Wed 9 Apr 2008
I’m always interested in contemporary retellings of old tales, and the tales of the Holy Grail qualify as ‘old’. I read the dust jacket and really had no idea what the book was actually about, but there was a quote on the back that says, “An elaborate and intricate reworking of the Grail Legend . . . an absorbing story.” (–The Bookseller) That, rather than anything else, piqued my interest. Frankly, the description of the book reads more like a ghost story than anything else.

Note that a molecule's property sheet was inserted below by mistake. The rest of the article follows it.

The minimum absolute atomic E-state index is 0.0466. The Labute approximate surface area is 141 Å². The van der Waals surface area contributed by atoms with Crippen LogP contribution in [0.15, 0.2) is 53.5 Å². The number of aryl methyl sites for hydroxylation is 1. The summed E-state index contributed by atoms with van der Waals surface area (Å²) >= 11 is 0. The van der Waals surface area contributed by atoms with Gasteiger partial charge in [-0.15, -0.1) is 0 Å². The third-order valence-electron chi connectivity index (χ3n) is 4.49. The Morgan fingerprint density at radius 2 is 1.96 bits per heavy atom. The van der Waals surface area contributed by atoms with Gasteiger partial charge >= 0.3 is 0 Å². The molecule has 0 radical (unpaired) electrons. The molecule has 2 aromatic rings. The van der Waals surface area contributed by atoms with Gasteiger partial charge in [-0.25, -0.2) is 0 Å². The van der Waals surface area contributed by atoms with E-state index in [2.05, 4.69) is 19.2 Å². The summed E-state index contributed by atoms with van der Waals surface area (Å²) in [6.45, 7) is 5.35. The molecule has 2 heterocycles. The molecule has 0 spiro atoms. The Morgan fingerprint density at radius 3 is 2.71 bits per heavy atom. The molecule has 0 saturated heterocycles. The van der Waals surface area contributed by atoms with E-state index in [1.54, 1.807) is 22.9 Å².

Cal is eighteen or so, recently out of school, and has decided to move in with his uncle, an accountant. Uncle Trevor lives in a nice suburb in what I’m assuming is Wales (as the author is Welsh); Cal used to live with his mother in a cheap, dingy apartment in a city. Cal’s mother drinks, primarily because she hears voices, and he found it impossible to stay with her much longer. On the train to his uncle’s, he accidentally disembarks at the wrong stop, and has to look for somewhere to stay. He ends up in a castle of sorts, and there is an event going on. A strange man asks him if he can see a cup, and in his confusion and fear, he declines. Everything seems to go wrong after that: he wakes up in a scary abandoned house, he has to pay more money to get to his uncle’s, he’s got a sword he can’t get rid of, even if he tries, and being an accountant’s assistant is painfully boring. He does meet some people who seem to be like American Ren Faire people — reenacters of Arthurian times. Maybe they can help him with his predicament? (more…)